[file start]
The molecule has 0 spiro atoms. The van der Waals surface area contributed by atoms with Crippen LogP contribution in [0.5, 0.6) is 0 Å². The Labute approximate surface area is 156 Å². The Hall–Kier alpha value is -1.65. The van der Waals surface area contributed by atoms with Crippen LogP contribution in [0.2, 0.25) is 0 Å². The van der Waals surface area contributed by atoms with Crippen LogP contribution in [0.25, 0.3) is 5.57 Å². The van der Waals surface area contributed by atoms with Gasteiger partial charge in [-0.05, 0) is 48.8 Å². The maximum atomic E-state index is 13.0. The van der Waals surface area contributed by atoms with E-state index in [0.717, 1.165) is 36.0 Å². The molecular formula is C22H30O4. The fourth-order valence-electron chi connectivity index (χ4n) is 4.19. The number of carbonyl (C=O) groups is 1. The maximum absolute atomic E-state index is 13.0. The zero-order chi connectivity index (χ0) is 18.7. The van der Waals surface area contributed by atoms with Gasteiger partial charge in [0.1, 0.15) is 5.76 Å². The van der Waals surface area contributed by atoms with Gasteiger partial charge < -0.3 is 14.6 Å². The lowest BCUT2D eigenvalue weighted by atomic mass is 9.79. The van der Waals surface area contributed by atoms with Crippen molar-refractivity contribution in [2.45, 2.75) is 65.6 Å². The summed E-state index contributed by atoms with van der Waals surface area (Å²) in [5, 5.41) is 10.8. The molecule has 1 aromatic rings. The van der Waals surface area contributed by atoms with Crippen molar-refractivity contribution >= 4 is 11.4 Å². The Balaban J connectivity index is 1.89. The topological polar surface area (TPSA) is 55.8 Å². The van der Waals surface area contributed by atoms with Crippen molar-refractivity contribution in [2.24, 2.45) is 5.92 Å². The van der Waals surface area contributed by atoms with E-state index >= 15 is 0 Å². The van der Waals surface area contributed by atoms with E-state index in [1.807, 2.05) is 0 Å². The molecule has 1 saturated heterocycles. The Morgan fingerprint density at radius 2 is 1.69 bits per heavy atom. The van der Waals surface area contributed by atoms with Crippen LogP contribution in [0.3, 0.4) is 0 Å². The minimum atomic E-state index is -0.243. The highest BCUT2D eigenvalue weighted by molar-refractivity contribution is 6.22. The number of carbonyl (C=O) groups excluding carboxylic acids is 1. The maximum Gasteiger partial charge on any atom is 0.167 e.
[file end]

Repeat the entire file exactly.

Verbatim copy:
The molecule has 0 spiro atoms. The van der Waals surface area contributed by atoms with Crippen LogP contribution in [0.5, 0.6) is 0 Å². The Labute approximate surface area is 156 Å². The Hall–Kier alpha value is -1.65. The van der Waals surface area contributed by atoms with Crippen LogP contribution in [0.2, 0.25) is 0 Å². The van der Waals surface area contributed by atoms with Crippen LogP contribution in [0.25, 0.3) is 5.57 Å². The van der Waals surface area contributed by atoms with Gasteiger partial charge in [-0.05, 0) is 48.8 Å². The maximum atomic E-state index is 13.0. The van der Waals surface area contributed by atoms with E-state index in [0.717, 1.165) is 36.0 Å². The molecular formula is C22H30O4. The fourth-order valence-electron chi connectivity index (χ4n) is 4.19. The number of carbonyl (C=O) groups is 1. The maximum absolute atomic E-state index is 13.0. The zero-order chi connectivity index (χ0) is 18.7. The van der Waals surface area contributed by atoms with Gasteiger partial charge in [0.1, 0.15) is 5.76 Å². The van der Waals surface area contributed by atoms with Gasteiger partial charge < -0.3 is 14.6 Å². The lowest BCUT2D eigenvalue weighted by atomic mass is 9.79. The van der Waals surface area contributed by atoms with Crippen molar-refractivity contribution in [2.45, 2.75) is 65.6 Å². The summed E-state index contributed by atoms with van der Waals surface area (Å²) in [5, 5.41) is 10.8. The molecule has 1 aromatic rings. The van der Waals surface area contributed by atoms with Crippen molar-refractivity contribution >= 4 is 11.4 Å². The Balaban J connectivity index is 1.89. The topological polar surface area (TPSA) is 55.8 Å². The van der Waals surface area contributed by atoms with Crippen molar-refractivity contribution in [2.24, 2.45) is 5.92 Å². The van der Waals surface area contributed by atoms with E-state index >= 15 is 0 Å². The van der Waals surface area contributed by atoms with E-state index in [1.807, 2.05) is 0 Å². The molecule has 1 saturated heterocycles. The Morgan fingerprint density at radius 2 is 1.69 bits per heavy atom. The van der Waals surface area contributed by atoms with Crippen LogP contribution in [0.3, 0.4) is 0 Å². The minimum atomic E-state index is -0.243. The highest BCUT2D eigenvalue weighted by molar-refractivity contribution is 6.22. The number of carbonyl (C=O) groups excluding carboxylic acids is 1. The maximum Gasteiger partial charge on any atom is 0.167 e.